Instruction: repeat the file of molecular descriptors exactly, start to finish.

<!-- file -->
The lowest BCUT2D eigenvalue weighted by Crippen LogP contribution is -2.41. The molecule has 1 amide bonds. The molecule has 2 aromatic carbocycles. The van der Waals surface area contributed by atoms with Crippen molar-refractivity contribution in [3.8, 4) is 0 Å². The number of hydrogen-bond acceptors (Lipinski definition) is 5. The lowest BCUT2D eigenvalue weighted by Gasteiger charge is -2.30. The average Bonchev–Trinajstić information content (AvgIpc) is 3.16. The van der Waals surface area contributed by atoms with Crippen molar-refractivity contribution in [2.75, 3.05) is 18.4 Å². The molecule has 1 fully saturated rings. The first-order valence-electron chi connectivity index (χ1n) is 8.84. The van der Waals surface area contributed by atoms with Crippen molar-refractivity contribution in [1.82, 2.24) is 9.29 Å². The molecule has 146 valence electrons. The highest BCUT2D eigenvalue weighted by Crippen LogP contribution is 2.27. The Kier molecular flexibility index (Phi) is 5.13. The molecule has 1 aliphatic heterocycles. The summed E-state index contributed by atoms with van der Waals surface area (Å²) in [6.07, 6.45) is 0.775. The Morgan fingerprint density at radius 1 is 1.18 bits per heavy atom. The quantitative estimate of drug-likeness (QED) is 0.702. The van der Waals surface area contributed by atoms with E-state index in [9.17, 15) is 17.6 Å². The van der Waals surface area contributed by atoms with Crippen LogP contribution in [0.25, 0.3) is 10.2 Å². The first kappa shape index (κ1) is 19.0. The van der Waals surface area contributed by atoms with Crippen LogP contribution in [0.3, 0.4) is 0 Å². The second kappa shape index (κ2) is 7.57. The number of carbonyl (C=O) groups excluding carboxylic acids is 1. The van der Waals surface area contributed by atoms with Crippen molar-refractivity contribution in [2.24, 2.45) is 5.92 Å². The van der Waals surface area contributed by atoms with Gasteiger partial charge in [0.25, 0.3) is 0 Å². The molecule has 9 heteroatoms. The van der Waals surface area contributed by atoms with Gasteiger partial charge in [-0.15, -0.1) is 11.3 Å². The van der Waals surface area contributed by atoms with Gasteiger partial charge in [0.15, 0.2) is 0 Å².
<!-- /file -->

The lowest BCUT2D eigenvalue weighted by Crippen LogP contribution is -2.41. The molecule has 1 amide bonds. The molecule has 2 aromatic carbocycles. The van der Waals surface area contributed by atoms with Crippen molar-refractivity contribution in [3.8, 4) is 0 Å². The number of hydrogen-bond acceptors (Lipinski definition) is 5. The lowest BCUT2D eigenvalue weighted by Gasteiger charge is -2.30. The average Bonchev–Trinajstić information content (AvgIpc) is 3.16. The van der Waals surface area contributed by atoms with Crippen molar-refractivity contribution in [2.75, 3.05) is 18.4 Å². The molecule has 1 fully saturated rings. The first-order valence-electron chi connectivity index (χ1n) is 8.84. The van der Waals surface area contributed by atoms with Crippen molar-refractivity contribution in [1.82, 2.24) is 9.29 Å². The molecule has 146 valence electrons. The highest BCUT2D eigenvalue weighted by Crippen LogP contribution is 2.27. The Kier molecular flexibility index (Phi) is 5.13. The molecule has 1 aliphatic heterocycles. The summed E-state index contributed by atoms with van der Waals surface area (Å²) in [6.07, 6.45) is 0.775. The Morgan fingerprint density at radius 1 is 1.18 bits per heavy atom. The quantitative estimate of drug-likeness (QED) is 0.702. The van der Waals surface area contributed by atoms with E-state index in [9.17, 15) is 17.6 Å². The van der Waals surface area contributed by atoms with Crippen LogP contribution in [0.25, 0.3) is 10.2 Å². The first kappa shape index (κ1) is 19.0. The van der Waals surface area contributed by atoms with Crippen LogP contribution in [0.3, 0.4) is 0 Å². The second kappa shape index (κ2) is 7.57. The number of carbonyl (C=O) groups excluding carboxylic acids is 1. The van der Waals surface area contributed by atoms with Crippen molar-refractivity contribution in [2.24, 2.45) is 5.92 Å². The van der Waals surface area contributed by atoms with Gasteiger partial charge in [0.25, 0.3) is 0 Å². The molecule has 9 heteroatoms. The van der Waals surface area contributed by atoms with Gasteiger partial charge in [-0.15, -0.1) is 11.3 Å². The van der Waals surface area contributed by atoms with Gasteiger partial charge in [0.15, 0.2) is 0 Å².